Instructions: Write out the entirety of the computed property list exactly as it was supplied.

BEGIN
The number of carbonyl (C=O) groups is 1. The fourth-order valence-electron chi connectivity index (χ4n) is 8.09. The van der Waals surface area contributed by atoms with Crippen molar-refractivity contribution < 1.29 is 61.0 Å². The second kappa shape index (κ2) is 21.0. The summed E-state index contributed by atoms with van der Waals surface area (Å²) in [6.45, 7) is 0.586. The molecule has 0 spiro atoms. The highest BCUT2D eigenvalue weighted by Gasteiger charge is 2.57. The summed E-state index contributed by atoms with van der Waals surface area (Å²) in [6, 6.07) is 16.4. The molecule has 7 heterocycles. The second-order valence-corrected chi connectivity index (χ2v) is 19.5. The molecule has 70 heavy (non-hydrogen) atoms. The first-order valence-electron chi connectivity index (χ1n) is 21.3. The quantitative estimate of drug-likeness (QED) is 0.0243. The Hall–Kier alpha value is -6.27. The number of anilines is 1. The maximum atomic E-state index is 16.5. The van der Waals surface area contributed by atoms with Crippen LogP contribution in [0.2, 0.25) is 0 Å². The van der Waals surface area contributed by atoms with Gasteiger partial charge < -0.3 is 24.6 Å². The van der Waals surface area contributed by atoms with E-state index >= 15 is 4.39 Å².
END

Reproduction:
The number of carbonyl (C=O) groups is 1. The fourth-order valence-electron chi connectivity index (χ4n) is 8.09. The van der Waals surface area contributed by atoms with Crippen molar-refractivity contribution < 1.29 is 61.0 Å². The second kappa shape index (κ2) is 21.0. The summed E-state index contributed by atoms with van der Waals surface area (Å²) in [6.45, 7) is 0.586. The molecule has 0 spiro atoms. The highest BCUT2D eigenvalue weighted by Gasteiger charge is 2.57. The summed E-state index contributed by atoms with van der Waals surface area (Å²) in [6, 6.07) is 16.4. The molecule has 7 heterocycles. The second-order valence-corrected chi connectivity index (χ2v) is 19.5. The molecule has 70 heavy (non-hydrogen) atoms. The first-order valence-electron chi connectivity index (χ1n) is 21.3. The quantitative estimate of drug-likeness (QED) is 0.0243. The Hall–Kier alpha value is -6.27. The number of anilines is 1. The maximum atomic E-state index is 16.5. The van der Waals surface area contributed by atoms with Crippen LogP contribution in [0.2, 0.25) is 0 Å². The van der Waals surface area contributed by atoms with Gasteiger partial charge < -0.3 is 24.6 Å². The van der Waals surface area contributed by atoms with E-state index >= 15 is 4.39 Å².